Roles & responsibilities for a hospital administrator

Updated July 20, 2017

Hospital administrators work in hospitals, clinics, and drug abuse treatment facilities. A Master's degree in health services administration is required for most positions in this field, but some can enter into it with only a bachelor's degree. Hospital administrators can make up to £56,576 a year.

There are many duties of a hospital administrator, but regardless, they are just as vital to patient's lives as regular doctors or nurses are.


The main responsibility of hospital administrators is to supervise and oversee the daily operations of the hospital facility or the department(s) for which they are in charge. They must be sure that the facility in which they work is operating in a adequate and efficient manner to provide the best care possible to patients.


It's a large responsibility of hospital administrators to hold good communication skills. Because they act as the main communicator between medical staff, medical governing boards, and the heads of other medical departments, communication is vital to the success of all involved, so all department within a facility can function together.

They must also be sure to follow all policies and guidelines that are set by the medical board of trustees, and they must be sure that the medical staff they are in charge of supervising follows these policies as well.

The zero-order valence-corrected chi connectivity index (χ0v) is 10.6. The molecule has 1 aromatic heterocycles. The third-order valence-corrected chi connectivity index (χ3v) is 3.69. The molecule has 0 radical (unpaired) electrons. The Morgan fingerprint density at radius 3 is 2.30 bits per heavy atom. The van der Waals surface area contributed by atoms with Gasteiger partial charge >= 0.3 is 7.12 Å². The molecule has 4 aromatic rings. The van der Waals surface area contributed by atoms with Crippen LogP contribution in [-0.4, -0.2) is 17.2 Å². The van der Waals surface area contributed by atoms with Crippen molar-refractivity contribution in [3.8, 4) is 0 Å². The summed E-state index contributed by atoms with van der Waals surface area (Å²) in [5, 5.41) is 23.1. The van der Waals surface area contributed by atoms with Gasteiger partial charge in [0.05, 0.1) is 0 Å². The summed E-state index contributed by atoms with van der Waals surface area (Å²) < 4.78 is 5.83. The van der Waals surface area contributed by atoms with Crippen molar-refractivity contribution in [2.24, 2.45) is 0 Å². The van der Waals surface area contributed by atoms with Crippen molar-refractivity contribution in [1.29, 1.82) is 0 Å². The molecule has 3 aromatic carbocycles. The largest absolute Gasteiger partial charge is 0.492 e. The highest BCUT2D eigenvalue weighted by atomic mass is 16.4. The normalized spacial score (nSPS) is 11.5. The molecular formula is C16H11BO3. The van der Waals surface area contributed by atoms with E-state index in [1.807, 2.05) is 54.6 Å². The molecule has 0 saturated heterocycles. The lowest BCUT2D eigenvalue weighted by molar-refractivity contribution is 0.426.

Hiring & Budgets

Hospital administrators hire new employees and can also be responsible for training new nurses doctors, and assistant administrators. They must be sure that all new employees know and follow the rules and regulations of the facility, and that they are ding the best job possible in providing excellent care.

Sometimes, hospital administrators are in charge of planning budgets for departments, and setting the rates of various medical services.


Hospital administrators that work in research hospitals may be responsible for helping to develop cutting edge programs for scientific research.

They may also evaluate doctors and nurses, create new policies for the hospital or department, and may also develop procedures for medical services.

Lastly, hospital administrators must attend regular staff meetings and participate in fundraising and other community health activities or events.

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About the Author

Based in Hardwick, Vt., Blake Ryan has been writing for eight years. She began as the editor in chief for her school newspaper, where she wrote reviews and how-to articles, and edited other's works. She enjoys writing poetry, short stories, and informational pieces. Blake attended Peoples Academy High School in Morrisville, Vt. and is currently a student at the Community College of Vermont.